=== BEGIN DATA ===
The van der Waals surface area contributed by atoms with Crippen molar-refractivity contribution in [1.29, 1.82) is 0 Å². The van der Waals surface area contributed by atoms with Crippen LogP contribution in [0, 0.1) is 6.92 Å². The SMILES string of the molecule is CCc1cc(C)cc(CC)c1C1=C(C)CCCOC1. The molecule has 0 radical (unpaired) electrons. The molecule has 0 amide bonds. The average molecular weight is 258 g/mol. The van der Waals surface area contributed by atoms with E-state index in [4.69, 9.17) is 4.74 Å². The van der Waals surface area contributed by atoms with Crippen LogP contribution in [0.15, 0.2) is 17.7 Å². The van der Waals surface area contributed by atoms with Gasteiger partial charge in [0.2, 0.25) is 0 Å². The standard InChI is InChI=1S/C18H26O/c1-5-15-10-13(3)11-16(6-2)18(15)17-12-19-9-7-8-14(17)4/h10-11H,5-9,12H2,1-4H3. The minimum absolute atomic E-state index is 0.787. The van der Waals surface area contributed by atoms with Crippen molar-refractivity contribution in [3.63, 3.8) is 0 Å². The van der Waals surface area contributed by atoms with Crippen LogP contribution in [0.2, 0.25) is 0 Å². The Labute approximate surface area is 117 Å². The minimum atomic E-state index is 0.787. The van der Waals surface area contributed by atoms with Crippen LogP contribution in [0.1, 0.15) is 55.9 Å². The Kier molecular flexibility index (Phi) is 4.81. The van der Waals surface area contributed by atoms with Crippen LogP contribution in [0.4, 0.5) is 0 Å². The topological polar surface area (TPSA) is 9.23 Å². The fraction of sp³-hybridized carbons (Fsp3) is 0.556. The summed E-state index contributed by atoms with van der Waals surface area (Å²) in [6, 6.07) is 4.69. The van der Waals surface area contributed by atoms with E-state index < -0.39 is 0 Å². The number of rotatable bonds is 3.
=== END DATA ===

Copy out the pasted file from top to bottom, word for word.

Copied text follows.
The van der Waals surface area contributed by atoms with Crippen molar-refractivity contribution in [1.29, 1.82) is 0 Å². The van der Waals surface area contributed by atoms with Crippen LogP contribution in [0, 0.1) is 6.92 Å². The SMILES string of the molecule is CCc1cc(C)cc(CC)c1C1=C(C)CCCOC1. The molecule has 0 radical (unpaired) electrons. The molecule has 0 amide bonds. The average molecular weight is 258 g/mol. The van der Waals surface area contributed by atoms with E-state index in [4.69, 9.17) is 4.74 Å². The van der Waals surface area contributed by atoms with Crippen LogP contribution in [0.15, 0.2) is 17.7 Å². The van der Waals surface area contributed by atoms with Gasteiger partial charge in [0.2, 0.25) is 0 Å². The standard InChI is InChI=1S/C18H26O/c1-5-15-10-13(3)11-16(6-2)18(15)17-12-19-9-7-8-14(17)4/h10-11H,5-9,12H2,1-4H3. The minimum absolute atomic E-state index is 0.787. The van der Waals surface area contributed by atoms with Crippen molar-refractivity contribution in [3.63, 3.8) is 0 Å². The van der Waals surface area contributed by atoms with Crippen LogP contribution in [0.2, 0.25) is 0 Å². The Labute approximate surface area is 117 Å². The minimum atomic E-state index is 0.787. The van der Waals surface area contributed by atoms with Crippen LogP contribution in [0.1, 0.15) is 55.9 Å². The Kier molecular flexibility index (Phi) is 4.81. The van der Waals surface area contributed by atoms with Crippen LogP contribution in [0.4, 0.5) is 0 Å². The topological polar surface area (TPSA) is 9.23 Å². The fraction of sp³-hybridized carbons (Fsp3) is 0.556. The summed E-state index contributed by atoms with van der Waals surface area (Å²) in [6, 6.07) is 4.69. The van der Waals surface area contributed by atoms with E-state index < -0.39 is 0 Å². The number of rotatable bonds is 3.